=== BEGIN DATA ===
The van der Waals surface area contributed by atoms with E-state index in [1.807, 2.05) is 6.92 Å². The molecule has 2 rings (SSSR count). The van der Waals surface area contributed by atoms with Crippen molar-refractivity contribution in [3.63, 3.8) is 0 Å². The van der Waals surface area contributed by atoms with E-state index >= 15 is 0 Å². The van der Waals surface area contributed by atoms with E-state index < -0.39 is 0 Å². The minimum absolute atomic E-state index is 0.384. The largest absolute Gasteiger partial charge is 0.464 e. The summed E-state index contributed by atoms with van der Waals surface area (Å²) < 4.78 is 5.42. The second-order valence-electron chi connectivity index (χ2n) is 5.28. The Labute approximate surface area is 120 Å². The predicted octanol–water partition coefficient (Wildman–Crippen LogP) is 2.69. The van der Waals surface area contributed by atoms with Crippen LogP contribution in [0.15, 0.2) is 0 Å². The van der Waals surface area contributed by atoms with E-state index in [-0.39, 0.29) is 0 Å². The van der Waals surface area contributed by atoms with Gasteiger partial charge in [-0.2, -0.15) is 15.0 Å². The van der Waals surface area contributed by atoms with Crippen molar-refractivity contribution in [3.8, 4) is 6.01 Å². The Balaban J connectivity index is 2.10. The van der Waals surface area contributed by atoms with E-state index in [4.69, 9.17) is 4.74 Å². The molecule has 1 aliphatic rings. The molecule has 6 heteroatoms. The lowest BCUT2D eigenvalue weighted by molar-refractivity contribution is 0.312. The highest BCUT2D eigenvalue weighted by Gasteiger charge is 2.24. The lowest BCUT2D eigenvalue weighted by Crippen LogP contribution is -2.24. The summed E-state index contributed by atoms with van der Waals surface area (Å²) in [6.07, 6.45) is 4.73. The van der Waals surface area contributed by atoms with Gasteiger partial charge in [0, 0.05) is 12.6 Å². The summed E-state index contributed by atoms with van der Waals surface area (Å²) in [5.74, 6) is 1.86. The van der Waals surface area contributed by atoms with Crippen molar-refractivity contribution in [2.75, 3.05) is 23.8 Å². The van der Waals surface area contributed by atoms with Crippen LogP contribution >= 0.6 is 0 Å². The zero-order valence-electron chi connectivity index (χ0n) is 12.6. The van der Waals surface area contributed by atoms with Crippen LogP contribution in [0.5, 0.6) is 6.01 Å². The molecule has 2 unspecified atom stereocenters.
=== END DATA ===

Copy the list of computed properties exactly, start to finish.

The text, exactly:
The van der Waals surface area contributed by atoms with E-state index in [1.807, 2.05) is 6.92 Å². The molecule has 2 rings (SSSR count). The van der Waals surface area contributed by atoms with Crippen molar-refractivity contribution in [3.63, 3.8) is 0 Å². The van der Waals surface area contributed by atoms with E-state index >= 15 is 0 Å². The van der Waals surface area contributed by atoms with E-state index < -0.39 is 0 Å². The minimum absolute atomic E-state index is 0.384. The largest absolute Gasteiger partial charge is 0.464 e. The summed E-state index contributed by atoms with van der Waals surface area (Å²) < 4.78 is 5.42. The second-order valence-electron chi connectivity index (χ2n) is 5.28. The Labute approximate surface area is 120 Å². The predicted octanol–water partition coefficient (Wildman–Crippen LogP) is 2.69. The van der Waals surface area contributed by atoms with Crippen LogP contribution in [0.15, 0.2) is 0 Å². The van der Waals surface area contributed by atoms with E-state index in [-0.39, 0.29) is 0 Å². The van der Waals surface area contributed by atoms with Gasteiger partial charge in [-0.2, -0.15) is 15.0 Å². The van der Waals surface area contributed by atoms with Crippen molar-refractivity contribution in [3.8, 4) is 6.01 Å². The Balaban J connectivity index is 2.10. The van der Waals surface area contributed by atoms with E-state index in [4.69, 9.17) is 4.74 Å². The molecule has 1 aliphatic rings. The molecule has 6 heteroatoms. The lowest BCUT2D eigenvalue weighted by molar-refractivity contribution is 0.312. The highest BCUT2D eigenvalue weighted by Gasteiger charge is 2.24. The lowest BCUT2D eigenvalue weighted by Crippen LogP contribution is -2.24. The summed E-state index contributed by atoms with van der Waals surface area (Å²) in [6.07, 6.45) is 4.73. The van der Waals surface area contributed by atoms with Gasteiger partial charge in [0, 0.05) is 12.6 Å². The summed E-state index contributed by atoms with van der Waals surface area (Å²) in [5.74, 6) is 1.86. The van der Waals surface area contributed by atoms with Crippen molar-refractivity contribution in [2.75, 3.05) is 23.8 Å². The van der Waals surface area contributed by atoms with Crippen LogP contribution >= 0.6 is 0 Å². The zero-order valence-electron chi connectivity index (χ0n) is 12.6. The van der Waals surface area contributed by atoms with Crippen LogP contribution in [0.5, 0.6) is 6.01 Å². The molecule has 2 unspecified atom stereocenters.